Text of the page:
Women in Engineering: 3D Printing Interests, Habits, and Persistence

Conference Paper

Makerspaces are increasingly merging with academics in undergraduate engineering programs. At Duke University, engineering students are introduced to prototyping in makerspaces in their first-year engineering design course. In later engineering coursework, they are required to use makerspace tools. 3D printers are one tool used by students for prototyping and visualizing, and they can also aid in developing spatial visualization skills, especially when students design and print objects they've designed using a CAD software tool. Printing can inspire students in extracurricular endeavors, and they are a useful tool to creatively explore new ideas for further development. This research is a first step in exploring how students are using 3D printing both in- and outside of required coursework, along with the barriers felt by students in their use of this tool. The goal is to gain insight into 3D printing habits and motivations of engineering undergraduates. Of particular interest is determining any differences between genders in this area, and, if so, what barriers and motivations exist and differ between gender groups. There are two parts of this study: an online survey and an interview. Engineering undergraduates are recruited for participation, and questions are designed to gage students' 3D printing experience, frequency, and habits, including the intended use of printed items. Students are also asked to identify their response to printing failures, along with their use of in-person and online resources for troubleshooting. Student demographics are also recorded. In interviews, participants are asked in detail about each item in their online print history. Survey results are paired with in-person interview responses. Research results will inform future work in addressing barriers that affect students, including 3D printing training, makerspace recommendations, initiatives to promote inclusion, and changes to already existing outreach events designed to support students in building confidence, interest, and self-efficacy in technical skills.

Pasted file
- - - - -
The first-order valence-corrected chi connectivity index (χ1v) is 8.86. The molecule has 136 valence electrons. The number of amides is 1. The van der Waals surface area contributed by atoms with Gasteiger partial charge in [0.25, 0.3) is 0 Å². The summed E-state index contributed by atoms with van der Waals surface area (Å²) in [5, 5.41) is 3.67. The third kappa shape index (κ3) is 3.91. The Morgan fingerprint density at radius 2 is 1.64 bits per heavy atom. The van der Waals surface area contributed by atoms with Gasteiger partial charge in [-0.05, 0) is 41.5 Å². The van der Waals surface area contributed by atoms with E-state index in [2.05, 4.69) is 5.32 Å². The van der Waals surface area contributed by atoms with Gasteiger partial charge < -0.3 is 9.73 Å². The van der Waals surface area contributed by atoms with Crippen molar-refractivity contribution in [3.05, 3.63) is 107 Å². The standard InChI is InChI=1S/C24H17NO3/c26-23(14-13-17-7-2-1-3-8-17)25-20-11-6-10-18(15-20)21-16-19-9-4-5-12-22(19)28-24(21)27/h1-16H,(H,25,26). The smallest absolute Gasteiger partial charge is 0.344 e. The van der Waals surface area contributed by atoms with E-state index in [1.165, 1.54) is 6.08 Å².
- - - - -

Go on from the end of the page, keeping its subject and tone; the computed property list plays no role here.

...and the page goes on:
Duke Authors

Cited Authors

  • Tannebaum, A; Santillan, ST; Simmons, R

Published Date

  • July 26, 2021

Published In

Electronic International Standard Serial Number (EISSN)

  • 2153-5965

Citation Source

  • Scopus